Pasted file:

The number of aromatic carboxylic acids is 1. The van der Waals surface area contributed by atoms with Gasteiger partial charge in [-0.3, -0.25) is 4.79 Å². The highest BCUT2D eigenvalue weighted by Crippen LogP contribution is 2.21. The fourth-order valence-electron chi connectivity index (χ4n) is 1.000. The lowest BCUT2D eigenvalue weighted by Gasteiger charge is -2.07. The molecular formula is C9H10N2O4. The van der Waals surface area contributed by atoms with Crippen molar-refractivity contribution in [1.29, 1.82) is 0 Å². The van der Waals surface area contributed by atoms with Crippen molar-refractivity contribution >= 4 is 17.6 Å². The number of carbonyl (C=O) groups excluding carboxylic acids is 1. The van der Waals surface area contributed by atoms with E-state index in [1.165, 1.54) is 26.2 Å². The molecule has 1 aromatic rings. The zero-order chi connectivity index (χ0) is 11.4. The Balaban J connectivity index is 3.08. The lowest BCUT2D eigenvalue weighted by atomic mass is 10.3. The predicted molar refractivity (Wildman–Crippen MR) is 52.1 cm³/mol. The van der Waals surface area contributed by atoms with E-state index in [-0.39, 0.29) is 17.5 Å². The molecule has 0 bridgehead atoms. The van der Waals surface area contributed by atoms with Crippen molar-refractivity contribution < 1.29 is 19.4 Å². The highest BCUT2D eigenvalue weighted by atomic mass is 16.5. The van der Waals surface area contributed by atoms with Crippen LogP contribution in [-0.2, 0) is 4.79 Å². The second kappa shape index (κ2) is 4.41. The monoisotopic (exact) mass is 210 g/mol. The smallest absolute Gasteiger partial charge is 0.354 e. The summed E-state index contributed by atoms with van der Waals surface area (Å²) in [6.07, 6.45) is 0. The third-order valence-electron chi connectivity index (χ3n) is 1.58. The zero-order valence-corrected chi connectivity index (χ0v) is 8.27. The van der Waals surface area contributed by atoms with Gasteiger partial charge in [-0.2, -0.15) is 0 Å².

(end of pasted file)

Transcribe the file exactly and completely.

The number of aromatic carboxylic acids is 1. The van der Waals surface area contributed by atoms with Gasteiger partial charge in [-0.3, -0.25) is 4.79 Å². The highest BCUT2D eigenvalue weighted by Crippen LogP contribution is 2.21. The fourth-order valence-electron chi connectivity index (χ4n) is 1.000. The lowest BCUT2D eigenvalue weighted by Gasteiger charge is -2.07. The molecular formula is C9H10N2O4. The van der Waals surface area contributed by atoms with Crippen molar-refractivity contribution in [1.29, 1.82) is 0 Å². The van der Waals surface area contributed by atoms with Crippen molar-refractivity contribution >= 4 is 17.6 Å². The number of carbonyl (C=O) groups excluding carboxylic acids is 1. The van der Waals surface area contributed by atoms with E-state index in [1.165, 1.54) is 26.2 Å². The molecule has 1 aromatic rings. The zero-order chi connectivity index (χ0) is 11.4. The Balaban J connectivity index is 3.08. The lowest BCUT2D eigenvalue weighted by atomic mass is 10.3. The predicted molar refractivity (Wildman–Crippen MR) is 52.1 cm³/mol. The van der Waals surface area contributed by atoms with E-state index in [-0.39, 0.29) is 17.5 Å². The molecule has 0 bridgehead atoms. The van der Waals surface area contributed by atoms with Crippen molar-refractivity contribution < 1.29 is 19.4 Å². The highest BCUT2D eigenvalue weighted by atomic mass is 16.5. The van der Waals surface area contributed by atoms with Crippen LogP contribution in [-0.2, 0) is 4.79 Å². The second kappa shape index (κ2) is 4.41. The monoisotopic (exact) mass is 210 g/mol. The smallest absolute Gasteiger partial charge is 0.354 e. The summed E-state index contributed by atoms with van der Waals surface area (Å²) in [6.07, 6.45) is 0. The third-order valence-electron chi connectivity index (χ3n) is 1.58. The zero-order valence-corrected chi connectivity index (χ0v) is 8.27. The van der Waals surface area contributed by atoms with Gasteiger partial charge in [-0.2, -0.15) is 0 Å².